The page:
I mention this massive tangent because the central innovation of the MacVenture series that Deja Vu was a part of was the integration of the Macintosh's UI revolution into the gaming interface. Deja Vu was defined by its use of windows. Your inventory was a window on your desktop that you dragged and dropped to. A second window offered your character's viewpoint (the game was played in the first person). A third text window offered commentary and explication. Windows could be rearranged, drop down menus were in use, and you could even "clean up" your inventory a la the Finder in the Mac OS. The game was, in other words, a Macintosh game not just as an accident of release but in a necessary way.

This was (and is) unusual in games. The normal method these days is not exclusive titles, but multi-platform releases. A major release like Call of Duty 4 comes out for Mac, PC, PS3, XBox 360, Wii, and Nintendo DS - six very, very different platforms. (OK, five very different platforms, as the difference between the PS3 and the XBox 360 in any sort of design sense is basically nil.) Taken as a whole, the franchise adds cell phones to its list of platforms. This amorphous vision of gaming - putting the experience on any platform - is at odds with something like Deja Vu. A handful of platform-focused games do exist - the Wii, and Nintendo DS all have a non-trivial number of games that are unmistakably made for the technology they are on, and one assumes that the Kinect is going to evolve in that direction.

This was true in the NES era as well - virtually no Nintendo Games were made in a way that was conscious of the system. A handful of peripherals - the Zapper, the Power Pad, and ROB - each had a handful of games for them, but this was no more NES-centric than Guitar Hero is platform-centric - the peripheral is the thing being designed to, not the internal technology. Pouring through the NES library, one basically never comes across a game that feels as though it is firmly situated in the technology of the system. Part of this is the NES's essential lack of rivals. Once the 16-Bit era began, you got the dueling gimmicks of Mode 7 on the SNES and fast-moving, high action on the Sega Genesis, labeled as "blast processing" despite the fact that this term has no actual correspondence to any definable technological concept. But in the NES era, this sort of technological demonstration was unheard of.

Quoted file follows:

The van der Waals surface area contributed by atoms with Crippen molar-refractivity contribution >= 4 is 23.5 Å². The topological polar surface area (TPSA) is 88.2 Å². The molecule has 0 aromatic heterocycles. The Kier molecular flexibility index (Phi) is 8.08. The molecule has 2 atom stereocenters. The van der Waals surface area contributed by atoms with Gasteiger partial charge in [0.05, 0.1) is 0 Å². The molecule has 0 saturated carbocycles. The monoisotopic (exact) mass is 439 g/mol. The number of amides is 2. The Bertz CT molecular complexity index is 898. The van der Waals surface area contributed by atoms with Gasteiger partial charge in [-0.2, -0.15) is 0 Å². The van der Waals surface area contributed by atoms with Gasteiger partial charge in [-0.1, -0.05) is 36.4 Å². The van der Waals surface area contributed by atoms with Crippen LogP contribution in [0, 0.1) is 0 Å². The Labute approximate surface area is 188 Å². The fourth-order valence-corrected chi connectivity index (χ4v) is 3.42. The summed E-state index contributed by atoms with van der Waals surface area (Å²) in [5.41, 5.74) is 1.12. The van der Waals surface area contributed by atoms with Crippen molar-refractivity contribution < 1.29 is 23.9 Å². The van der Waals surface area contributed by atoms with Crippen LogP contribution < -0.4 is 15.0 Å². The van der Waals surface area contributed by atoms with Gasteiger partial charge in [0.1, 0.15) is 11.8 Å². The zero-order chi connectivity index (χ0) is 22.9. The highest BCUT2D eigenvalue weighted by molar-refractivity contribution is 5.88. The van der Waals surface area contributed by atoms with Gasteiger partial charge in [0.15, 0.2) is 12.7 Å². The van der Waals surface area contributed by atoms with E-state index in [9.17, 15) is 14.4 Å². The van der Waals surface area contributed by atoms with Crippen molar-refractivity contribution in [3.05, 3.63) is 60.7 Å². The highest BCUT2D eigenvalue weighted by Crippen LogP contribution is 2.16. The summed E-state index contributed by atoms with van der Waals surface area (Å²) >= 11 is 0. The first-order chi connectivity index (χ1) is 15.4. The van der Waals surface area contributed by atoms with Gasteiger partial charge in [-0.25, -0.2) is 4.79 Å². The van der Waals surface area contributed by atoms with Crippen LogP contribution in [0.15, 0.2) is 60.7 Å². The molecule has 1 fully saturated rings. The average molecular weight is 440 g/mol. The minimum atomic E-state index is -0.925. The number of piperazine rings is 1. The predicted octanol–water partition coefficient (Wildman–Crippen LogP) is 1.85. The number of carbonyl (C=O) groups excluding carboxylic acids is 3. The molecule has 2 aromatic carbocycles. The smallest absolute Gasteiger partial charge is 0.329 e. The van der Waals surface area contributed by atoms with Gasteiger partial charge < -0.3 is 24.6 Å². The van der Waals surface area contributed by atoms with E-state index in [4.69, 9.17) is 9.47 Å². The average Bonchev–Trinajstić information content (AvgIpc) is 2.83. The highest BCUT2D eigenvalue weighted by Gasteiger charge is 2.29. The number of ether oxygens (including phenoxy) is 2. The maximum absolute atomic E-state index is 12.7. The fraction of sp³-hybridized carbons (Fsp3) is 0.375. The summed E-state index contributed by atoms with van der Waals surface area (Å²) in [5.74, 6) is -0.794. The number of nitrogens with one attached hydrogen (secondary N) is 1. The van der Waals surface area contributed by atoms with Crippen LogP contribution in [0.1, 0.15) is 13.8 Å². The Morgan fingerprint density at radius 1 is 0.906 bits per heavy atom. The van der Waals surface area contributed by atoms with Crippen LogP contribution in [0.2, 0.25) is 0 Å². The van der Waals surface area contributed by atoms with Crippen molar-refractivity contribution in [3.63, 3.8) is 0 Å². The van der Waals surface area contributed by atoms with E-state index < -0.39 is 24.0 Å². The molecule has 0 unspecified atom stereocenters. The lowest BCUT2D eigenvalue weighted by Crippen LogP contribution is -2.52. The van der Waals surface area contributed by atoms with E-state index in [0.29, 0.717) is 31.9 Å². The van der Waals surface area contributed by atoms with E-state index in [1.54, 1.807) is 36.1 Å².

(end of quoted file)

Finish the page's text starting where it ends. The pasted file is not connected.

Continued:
What makes Deja Vu so strange, though, is that it is a technological demonstration - just not of the technology it's being played on. It's uniquely unsuited to being ported. Not only is its entire interface that of a system other than the NES, its graphics were designed to be high resolution black and white, not low resolution color. There is nothing even remotely natural about the fit of this game and this system.

Part of what is going on here is also the fork between computer gaming and video gaming - a fork that is about 90% resolved at this point. Back in the day, games tended to be either computer games or console games. A handful of games were both, but, like Deja Vu, they were ports well after the fact. Deja Vu didn't make it to the NES until 1990, five years after its release. It was old news - a legacy game. Likewise, console games would occasionally see PC versions. I remember a Mega Man game for the PC. It was, however, a cheap piece of shovelware as opposed to a game anyone actually spent time on.

These days the issue is basically settled though. With the exception, basically, of anything Blizzard puts out, computer gaming consists almost entirely of day-and-date ports of console games. The PC gaming market has more or less shriveled and died. There are a number of reasons for this, the vast majority of which are that games and PCs took opposite paths - games became more technologically complex, relying on expensive and heavy duty graphics cards. PCs became more and more cheap, moving towards the netbook or cheap Wal-Mart desktop. Such machines couldn't play state of the art games, whereas nearly identically priced consoles could. Thus those who wanted to game had virtually no incentive to buy a $2000 gaming PC when they could buy a $400 web and e-mail PC and a $2-300 console.

This is part of why the adventure game kind of upped and died. It's not a natural partner of console gaming. Prior to Deja Vu, it was nearly impossible to port adventure games to a console at all. Games like King's Quest I-IV, classics of the industry, were unplayable on consoles because they relied on text entry, i.e. on a keyboard. Point and click gaming as introduced in Deja Vu smoothed the path significantly, but even still, pointing with a directional pad is a much dicier proposition than pointing with a mouse. So when PC gaming went belly-up, so did the genre most associated with it.